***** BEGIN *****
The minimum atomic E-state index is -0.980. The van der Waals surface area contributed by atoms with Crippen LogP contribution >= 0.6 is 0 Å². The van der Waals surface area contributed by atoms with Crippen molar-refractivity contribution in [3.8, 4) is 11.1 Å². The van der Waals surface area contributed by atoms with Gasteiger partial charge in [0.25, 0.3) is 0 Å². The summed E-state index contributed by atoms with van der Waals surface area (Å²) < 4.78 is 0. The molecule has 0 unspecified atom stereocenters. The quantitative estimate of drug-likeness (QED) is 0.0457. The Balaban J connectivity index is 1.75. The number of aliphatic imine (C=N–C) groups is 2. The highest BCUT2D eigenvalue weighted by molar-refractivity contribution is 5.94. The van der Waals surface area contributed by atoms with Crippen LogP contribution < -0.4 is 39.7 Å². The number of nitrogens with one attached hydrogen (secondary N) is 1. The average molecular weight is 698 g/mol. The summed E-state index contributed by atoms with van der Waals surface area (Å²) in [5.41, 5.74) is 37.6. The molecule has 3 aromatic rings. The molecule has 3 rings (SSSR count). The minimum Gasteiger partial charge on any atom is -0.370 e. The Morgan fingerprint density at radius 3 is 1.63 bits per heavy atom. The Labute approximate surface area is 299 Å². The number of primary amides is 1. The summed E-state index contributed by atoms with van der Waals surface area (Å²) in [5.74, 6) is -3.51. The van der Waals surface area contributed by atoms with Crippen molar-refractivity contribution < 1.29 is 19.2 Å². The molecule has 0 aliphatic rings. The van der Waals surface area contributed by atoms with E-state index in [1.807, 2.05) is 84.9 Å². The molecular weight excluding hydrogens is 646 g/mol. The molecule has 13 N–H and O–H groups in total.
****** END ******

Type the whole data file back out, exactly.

The minimum atomic E-state index is -0.980. The van der Waals surface area contributed by atoms with Crippen LogP contribution >= 0.6 is 0 Å². The van der Waals surface area contributed by atoms with Crippen molar-refractivity contribution in [3.8, 4) is 11.1 Å². The van der Waals surface area contributed by atoms with Gasteiger partial charge in [0.25, 0.3) is 0 Å². The summed E-state index contributed by atoms with van der Waals surface area (Å²) < 4.78 is 0. The molecule has 0 unspecified atom stereocenters. The quantitative estimate of drug-likeness (QED) is 0.0457. The Balaban J connectivity index is 1.75. The number of aliphatic imine (C=N–C) groups is 2. The highest BCUT2D eigenvalue weighted by molar-refractivity contribution is 5.94. The van der Waals surface area contributed by atoms with Crippen LogP contribution < -0.4 is 39.7 Å². The number of nitrogens with one attached hydrogen (secondary N) is 1. The average molecular weight is 698 g/mol. The summed E-state index contributed by atoms with van der Waals surface area (Å²) in [5.41, 5.74) is 37.6. The molecule has 3 aromatic rings. The molecule has 3 rings (SSSR count). The minimum Gasteiger partial charge on any atom is -0.370 e. The Morgan fingerprint density at radius 3 is 1.63 bits per heavy atom. The Labute approximate surface area is 299 Å². The number of primary amides is 1. The summed E-state index contributed by atoms with van der Waals surface area (Å²) in [5.74, 6) is -3.51. The van der Waals surface area contributed by atoms with Crippen molar-refractivity contribution < 1.29 is 19.2 Å². The molecule has 0 aliphatic rings. The van der Waals surface area contributed by atoms with E-state index in [1.807, 2.05) is 84.9 Å². The molecular weight excluding hydrogens is 646 g/mol. The molecule has 13 N–H and O–H groups in total.